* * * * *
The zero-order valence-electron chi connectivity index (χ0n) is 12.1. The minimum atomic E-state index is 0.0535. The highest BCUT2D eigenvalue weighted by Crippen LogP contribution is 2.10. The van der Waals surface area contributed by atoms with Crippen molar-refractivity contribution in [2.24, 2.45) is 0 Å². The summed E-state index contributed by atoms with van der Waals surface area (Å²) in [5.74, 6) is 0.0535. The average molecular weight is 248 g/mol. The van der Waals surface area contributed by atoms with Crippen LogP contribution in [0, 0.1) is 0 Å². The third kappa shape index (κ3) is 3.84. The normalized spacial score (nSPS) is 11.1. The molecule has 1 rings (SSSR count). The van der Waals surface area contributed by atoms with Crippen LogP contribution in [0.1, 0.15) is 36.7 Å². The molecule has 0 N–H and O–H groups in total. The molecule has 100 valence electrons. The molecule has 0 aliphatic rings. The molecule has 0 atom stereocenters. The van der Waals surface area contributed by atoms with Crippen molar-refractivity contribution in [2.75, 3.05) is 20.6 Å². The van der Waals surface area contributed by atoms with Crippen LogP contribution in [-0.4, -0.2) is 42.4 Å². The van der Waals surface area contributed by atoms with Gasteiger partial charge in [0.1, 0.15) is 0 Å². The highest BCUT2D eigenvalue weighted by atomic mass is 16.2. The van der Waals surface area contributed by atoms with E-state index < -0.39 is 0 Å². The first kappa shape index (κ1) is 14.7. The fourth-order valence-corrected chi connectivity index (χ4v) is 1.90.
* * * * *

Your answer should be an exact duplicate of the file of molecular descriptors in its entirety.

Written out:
The zero-order valence-electron chi connectivity index (χ0n) is 12.1. The minimum atomic E-state index is 0.0535. The highest BCUT2D eigenvalue weighted by Crippen LogP contribution is 2.10. The van der Waals surface area contributed by atoms with Crippen molar-refractivity contribution in [2.24, 2.45) is 0 Å². The summed E-state index contributed by atoms with van der Waals surface area (Å²) in [5.74, 6) is 0.0535. The average molecular weight is 248 g/mol. The van der Waals surface area contributed by atoms with Crippen LogP contribution in [0, 0.1) is 0 Å². The third kappa shape index (κ3) is 3.84. The normalized spacial score (nSPS) is 11.1. The molecule has 1 rings (SSSR count). The van der Waals surface area contributed by atoms with Crippen LogP contribution in [0.1, 0.15) is 36.7 Å². The molecule has 0 N–H and O–H groups in total. The molecule has 100 valence electrons. The molecule has 0 aliphatic rings. The molecule has 0 atom stereocenters. The van der Waals surface area contributed by atoms with Crippen molar-refractivity contribution in [2.75, 3.05) is 20.6 Å². The van der Waals surface area contributed by atoms with Crippen LogP contribution in [-0.4, -0.2) is 42.4 Å². The van der Waals surface area contributed by atoms with Gasteiger partial charge in [0.1, 0.15) is 0 Å². The highest BCUT2D eigenvalue weighted by atomic mass is 16.2. The van der Waals surface area contributed by atoms with E-state index < -0.39 is 0 Å². The first kappa shape index (κ1) is 14.7. The fourth-order valence-corrected chi connectivity index (χ4v) is 1.90.